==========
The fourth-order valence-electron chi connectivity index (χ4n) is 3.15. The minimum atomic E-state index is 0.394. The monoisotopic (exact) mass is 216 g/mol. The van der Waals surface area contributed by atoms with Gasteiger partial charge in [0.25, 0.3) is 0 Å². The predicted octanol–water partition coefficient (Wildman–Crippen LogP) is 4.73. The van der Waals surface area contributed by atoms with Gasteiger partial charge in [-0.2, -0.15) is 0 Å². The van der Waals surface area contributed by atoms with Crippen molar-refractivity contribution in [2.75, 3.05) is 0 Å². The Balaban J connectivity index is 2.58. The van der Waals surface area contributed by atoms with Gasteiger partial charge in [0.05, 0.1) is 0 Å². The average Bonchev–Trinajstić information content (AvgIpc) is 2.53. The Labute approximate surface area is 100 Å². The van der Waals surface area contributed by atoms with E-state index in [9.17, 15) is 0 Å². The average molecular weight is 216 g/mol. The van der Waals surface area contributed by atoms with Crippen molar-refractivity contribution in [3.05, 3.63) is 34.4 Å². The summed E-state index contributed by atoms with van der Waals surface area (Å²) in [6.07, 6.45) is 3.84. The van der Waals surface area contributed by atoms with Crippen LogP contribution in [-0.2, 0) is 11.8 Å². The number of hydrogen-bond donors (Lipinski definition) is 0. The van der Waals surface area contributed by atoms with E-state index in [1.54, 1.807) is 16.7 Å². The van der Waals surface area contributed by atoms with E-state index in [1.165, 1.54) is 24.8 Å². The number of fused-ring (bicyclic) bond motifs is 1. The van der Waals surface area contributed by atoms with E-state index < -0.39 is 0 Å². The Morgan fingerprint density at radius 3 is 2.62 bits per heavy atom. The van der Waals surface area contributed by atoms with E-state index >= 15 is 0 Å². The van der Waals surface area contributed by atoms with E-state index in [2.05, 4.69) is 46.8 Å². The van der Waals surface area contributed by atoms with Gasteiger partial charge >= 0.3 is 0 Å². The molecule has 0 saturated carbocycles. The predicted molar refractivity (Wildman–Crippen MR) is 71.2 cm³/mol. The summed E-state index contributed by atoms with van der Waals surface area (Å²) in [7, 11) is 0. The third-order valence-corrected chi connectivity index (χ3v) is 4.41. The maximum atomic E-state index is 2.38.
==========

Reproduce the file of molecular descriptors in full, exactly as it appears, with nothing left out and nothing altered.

The fourth-order valence-electron chi connectivity index (χ4n) is 3.15. The minimum atomic E-state index is 0.394. The monoisotopic (exact) mass is 216 g/mol. The van der Waals surface area contributed by atoms with Gasteiger partial charge in [0.25, 0.3) is 0 Å². The predicted octanol–water partition coefficient (Wildman–Crippen LogP) is 4.73. The van der Waals surface area contributed by atoms with Gasteiger partial charge in [-0.2, -0.15) is 0 Å². The van der Waals surface area contributed by atoms with Crippen molar-refractivity contribution in [2.75, 3.05) is 0 Å². The Balaban J connectivity index is 2.58. The van der Waals surface area contributed by atoms with Gasteiger partial charge in [0.05, 0.1) is 0 Å². The average Bonchev–Trinajstić information content (AvgIpc) is 2.53. The Labute approximate surface area is 100 Å². The van der Waals surface area contributed by atoms with E-state index in [9.17, 15) is 0 Å². The average molecular weight is 216 g/mol. The van der Waals surface area contributed by atoms with Crippen molar-refractivity contribution in [3.05, 3.63) is 34.4 Å². The summed E-state index contributed by atoms with van der Waals surface area (Å²) in [6.07, 6.45) is 3.84. The van der Waals surface area contributed by atoms with Crippen LogP contribution in [-0.2, 0) is 11.8 Å². The number of hydrogen-bond donors (Lipinski definition) is 0. The van der Waals surface area contributed by atoms with E-state index in [1.54, 1.807) is 16.7 Å². The van der Waals surface area contributed by atoms with E-state index in [1.165, 1.54) is 24.8 Å². The number of fused-ring (bicyclic) bond motifs is 1. The van der Waals surface area contributed by atoms with E-state index < -0.39 is 0 Å². The Morgan fingerprint density at radius 3 is 2.62 bits per heavy atom. The van der Waals surface area contributed by atoms with E-state index >= 15 is 0 Å². The van der Waals surface area contributed by atoms with E-state index in [2.05, 4.69) is 46.8 Å². The van der Waals surface area contributed by atoms with Gasteiger partial charge >= 0.3 is 0 Å². The molecule has 0 saturated carbocycles. The predicted molar refractivity (Wildman–Crippen MR) is 71.2 cm³/mol. The summed E-state index contributed by atoms with van der Waals surface area (Å²) in [7, 11) is 0. The third-order valence-corrected chi connectivity index (χ3v) is 4.41. The maximum atomic E-state index is 2.38.